Why People Are Not Talking, Why Elliott Smith’s Case Is Still Unsolved, And Other Consequences
During my research to learn what really happened to Elliott Smith on October 21st 2003, I have sent countless emails, messages which never got answered, I have encountered a lot dead ends and disappointments. Comments left with no further explanations, people declining to give further informations or not even replying. People are afraid to speak for many reasons, as I was saying in a previous post, people don’t easily get involved in homicide investigations because they often are not sure that the info they have is relevant to the investigation, they often think the police should have come to question them in the first place, and if they think the info could be relevant to the case, they often don’t want to be responsible for the arrest of someone, especially if they are not 100% sure. Also, most people are not comfortable talking to the police, either because they have something to hide (and a lot of people do) or because they think they will be in trouble and caught in the middle of some story which is not their business.
Except if you have witnessed a crime, or much worst, if you are accomplice of a crime, it’s very difficult to know for sure if whatever suspicious activity or whatever strange detail you have noticed is relevant to the investigation. But if you do think a murder was committed, is it also a crime to not report what makes you suspicious? The law is not that simple and I have always wondered whether people, who know part of what happened on October 21st and have not talked to the police, can be charged.
This article partially answers to the question, it makes sense that, if you ‘give assistance to perpetrators of crime to help them avoid detection, arrest or prosecution, you can be charged as an ‘accessory after the fact.’ You are then culpable under the accomplice liability theory because you willfully did something to cause it to be carried out or even concealed. Staying quiet while knowing stuff definitively sounds like concealing.
That’s the second part that is important if you did something to cause the crime to be concealed you could be in trouble, the lawyer article is even providing assistance for people been arrested for failing to provide information about a crime or becoming an accessory to a crime, so this definitively happens.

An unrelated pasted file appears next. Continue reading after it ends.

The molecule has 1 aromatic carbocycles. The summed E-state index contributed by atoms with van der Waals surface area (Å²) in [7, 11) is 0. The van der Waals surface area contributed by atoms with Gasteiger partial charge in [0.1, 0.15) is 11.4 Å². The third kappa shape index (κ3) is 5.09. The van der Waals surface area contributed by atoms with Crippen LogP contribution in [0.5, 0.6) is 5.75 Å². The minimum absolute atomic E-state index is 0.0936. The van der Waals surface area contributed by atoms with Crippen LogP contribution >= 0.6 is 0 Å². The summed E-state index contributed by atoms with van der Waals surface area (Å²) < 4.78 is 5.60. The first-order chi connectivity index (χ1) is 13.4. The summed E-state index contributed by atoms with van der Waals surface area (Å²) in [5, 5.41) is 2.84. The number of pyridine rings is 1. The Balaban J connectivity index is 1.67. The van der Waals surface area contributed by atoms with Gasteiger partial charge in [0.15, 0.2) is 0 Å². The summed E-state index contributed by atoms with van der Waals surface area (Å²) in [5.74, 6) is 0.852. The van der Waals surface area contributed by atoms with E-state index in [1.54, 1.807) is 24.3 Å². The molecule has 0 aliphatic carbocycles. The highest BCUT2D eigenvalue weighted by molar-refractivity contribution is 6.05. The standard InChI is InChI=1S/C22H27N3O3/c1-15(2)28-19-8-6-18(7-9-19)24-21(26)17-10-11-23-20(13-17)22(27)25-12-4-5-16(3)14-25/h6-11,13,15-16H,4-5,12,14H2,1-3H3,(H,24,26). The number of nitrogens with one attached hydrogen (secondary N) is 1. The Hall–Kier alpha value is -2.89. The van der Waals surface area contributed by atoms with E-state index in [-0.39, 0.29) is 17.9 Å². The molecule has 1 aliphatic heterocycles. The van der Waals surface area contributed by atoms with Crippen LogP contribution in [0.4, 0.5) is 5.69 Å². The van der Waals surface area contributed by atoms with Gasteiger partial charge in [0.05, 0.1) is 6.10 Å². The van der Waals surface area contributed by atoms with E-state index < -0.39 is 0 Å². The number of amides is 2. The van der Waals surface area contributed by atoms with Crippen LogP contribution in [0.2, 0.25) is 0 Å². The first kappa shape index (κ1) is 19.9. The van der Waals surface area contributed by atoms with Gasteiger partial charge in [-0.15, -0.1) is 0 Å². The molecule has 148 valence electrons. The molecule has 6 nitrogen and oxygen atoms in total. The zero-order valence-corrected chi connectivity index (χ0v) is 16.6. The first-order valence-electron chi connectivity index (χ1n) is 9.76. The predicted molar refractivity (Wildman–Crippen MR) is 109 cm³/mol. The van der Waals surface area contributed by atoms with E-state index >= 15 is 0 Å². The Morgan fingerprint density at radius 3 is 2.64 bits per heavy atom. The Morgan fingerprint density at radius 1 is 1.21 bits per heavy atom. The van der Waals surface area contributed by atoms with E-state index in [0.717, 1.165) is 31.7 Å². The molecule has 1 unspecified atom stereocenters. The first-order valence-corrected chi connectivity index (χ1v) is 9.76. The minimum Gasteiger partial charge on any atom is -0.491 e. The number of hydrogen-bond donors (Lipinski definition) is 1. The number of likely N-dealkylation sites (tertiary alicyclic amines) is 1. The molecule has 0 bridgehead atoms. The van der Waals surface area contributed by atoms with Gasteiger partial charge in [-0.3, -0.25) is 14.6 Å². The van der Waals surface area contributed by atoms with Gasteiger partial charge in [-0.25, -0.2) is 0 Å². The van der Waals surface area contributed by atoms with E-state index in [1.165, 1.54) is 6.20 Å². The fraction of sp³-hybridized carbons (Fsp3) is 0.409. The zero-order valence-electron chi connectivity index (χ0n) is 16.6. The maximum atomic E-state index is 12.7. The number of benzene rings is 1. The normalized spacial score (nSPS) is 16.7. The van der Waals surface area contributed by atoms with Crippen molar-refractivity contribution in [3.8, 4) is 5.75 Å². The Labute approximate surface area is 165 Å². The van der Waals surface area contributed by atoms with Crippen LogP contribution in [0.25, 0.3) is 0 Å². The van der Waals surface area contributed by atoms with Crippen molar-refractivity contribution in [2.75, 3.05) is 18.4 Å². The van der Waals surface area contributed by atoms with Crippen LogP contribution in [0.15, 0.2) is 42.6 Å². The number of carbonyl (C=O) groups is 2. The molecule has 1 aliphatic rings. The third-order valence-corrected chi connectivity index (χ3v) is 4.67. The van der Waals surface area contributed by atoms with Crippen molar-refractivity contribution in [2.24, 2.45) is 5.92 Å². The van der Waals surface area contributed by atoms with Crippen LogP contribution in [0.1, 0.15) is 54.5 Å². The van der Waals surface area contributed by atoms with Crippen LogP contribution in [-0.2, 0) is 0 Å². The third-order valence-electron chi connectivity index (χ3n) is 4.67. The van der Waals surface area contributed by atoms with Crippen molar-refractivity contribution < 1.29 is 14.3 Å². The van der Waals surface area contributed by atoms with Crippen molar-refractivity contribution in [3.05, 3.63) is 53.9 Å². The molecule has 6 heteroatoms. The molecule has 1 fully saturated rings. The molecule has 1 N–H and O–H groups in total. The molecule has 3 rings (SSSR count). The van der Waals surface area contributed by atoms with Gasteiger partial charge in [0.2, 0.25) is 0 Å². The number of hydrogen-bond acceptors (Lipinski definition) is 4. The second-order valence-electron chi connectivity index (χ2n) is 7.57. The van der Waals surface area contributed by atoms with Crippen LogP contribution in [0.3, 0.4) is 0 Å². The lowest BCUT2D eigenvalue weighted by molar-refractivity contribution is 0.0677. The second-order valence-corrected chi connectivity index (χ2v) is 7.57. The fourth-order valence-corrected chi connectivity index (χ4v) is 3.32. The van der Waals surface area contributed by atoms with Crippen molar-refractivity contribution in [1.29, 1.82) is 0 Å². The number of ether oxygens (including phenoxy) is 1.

In Elliott Smith’s case, if there was effectively murder and if a few people are aware that a crime was committed, even though they were not present at the scene, they could be charged, if the murderer is ever arrested. According to the law, a person A would be accused of a crime of Accessory After The Fact if it is proven that A knew that a person B committed a crime, and assisted B with the specific purpose or design to hinder or prevent B’s apprehension, trial or punishment.
I am saying this because a large number of people refused to talk to me. I am not the police, I am well aware of this, but they also never talked to the police and their reactions, when I tried to contact them, were a bit extreme to me. Why blocking a person asking you a legit question? Doesn’t it look a bit suspicious? Of course, these people could think I am a troll, or a nutcase, but it always looks bizarre for an open and unresolved case like this one, don’t they want it to be solved? And if they have a strong and definitive opinion, they could take the time to explain their point of view or on the contrary say they don’t know anything, as some others have done it.
Of course people probably get away with covering up for crimes all the time, especially when it is done in the most passive way, and when you know that one third of murders in America go unresolved, it’s very likely that these people don’t have too much to be scared of.
A lot of open cases stay unsolved and according to this same article, this is due to the fact that standards for charging someone of murder are higher now, as ‘prosecutors nowadays demand that police deliver “open-and-shut cases” that will lead to quick plea bargains’. Other factors (still according to this article) can be due to ‘a growing “no snitch” culture, especially in minority communities’, and ‘the reluctance of potential witnesses makes it hard to identify suspects’. Plus no all neighborhoods are equally treated by the police and minorities-occupied neighborhoods are certainly not a priority for a murder investigation.
In Elliott Smith’s case, all these factors weighed in the scale, it happened in a relatively poor neighborhood (Echo Park pre-gentrification), occupied by minorities, often distrustful of the police and reluctant to come up as witness by fear of the cops. At the top of this, it’s unclear whether Elliott’s brush with the LAPD in November 2002 played an immediate role, my guess is that the officers who arrived on the scene were very probably not aware of it, buy it’s possible it has played a role later in the investigation.